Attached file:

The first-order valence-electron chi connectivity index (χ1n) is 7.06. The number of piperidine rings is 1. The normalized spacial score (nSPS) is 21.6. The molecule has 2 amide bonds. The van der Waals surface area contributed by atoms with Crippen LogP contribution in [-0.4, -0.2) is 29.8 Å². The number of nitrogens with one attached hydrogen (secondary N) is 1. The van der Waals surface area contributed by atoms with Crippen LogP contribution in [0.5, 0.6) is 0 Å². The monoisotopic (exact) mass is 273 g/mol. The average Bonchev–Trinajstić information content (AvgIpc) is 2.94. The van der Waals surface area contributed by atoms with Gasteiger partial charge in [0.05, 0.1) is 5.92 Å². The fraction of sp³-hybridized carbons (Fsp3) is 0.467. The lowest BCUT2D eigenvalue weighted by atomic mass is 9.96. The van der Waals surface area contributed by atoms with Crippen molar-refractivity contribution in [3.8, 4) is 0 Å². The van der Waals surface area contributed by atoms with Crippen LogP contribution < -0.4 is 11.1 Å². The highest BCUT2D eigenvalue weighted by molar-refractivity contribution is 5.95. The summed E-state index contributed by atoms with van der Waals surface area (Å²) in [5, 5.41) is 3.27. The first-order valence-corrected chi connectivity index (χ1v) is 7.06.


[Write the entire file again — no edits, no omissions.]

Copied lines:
The first-order valence-electron chi connectivity index (χ1n) is 7.06. The number of piperidine rings is 1. The normalized spacial score (nSPS) is 21.6. The molecule has 2 amide bonds. The van der Waals surface area contributed by atoms with Crippen LogP contribution in [-0.4, -0.2) is 29.8 Å². The number of nitrogens with one attached hydrogen (secondary N) is 1. The van der Waals surface area contributed by atoms with Crippen LogP contribution in [0.5, 0.6) is 0 Å². The monoisotopic (exact) mass is 273 g/mol. The average Bonchev–Trinajstić information content (AvgIpc) is 2.94. The van der Waals surface area contributed by atoms with Gasteiger partial charge in [0.05, 0.1) is 5.92 Å². The fraction of sp³-hybridized carbons (Fsp3) is 0.467. The lowest BCUT2D eigenvalue weighted by atomic mass is 9.96. The van der Waals surface area contributed by atoms with Crippen molar-refractivity contribution in [3.8, 4) is 0 Å². The van der Waals surface area contributed by atoms with Crippen LogP contribution < -0.4 is 11.1 Å². The highest BCUT2D eigenvalue weighted by molar-refractivity contribution is 5.95. The summed E-state index contributed by atoms with van der Waals surface area (Å²) in [5, 5.41) is 3.27. The first-order valence-corrected chi connectivity index (χ1v) is 7.06.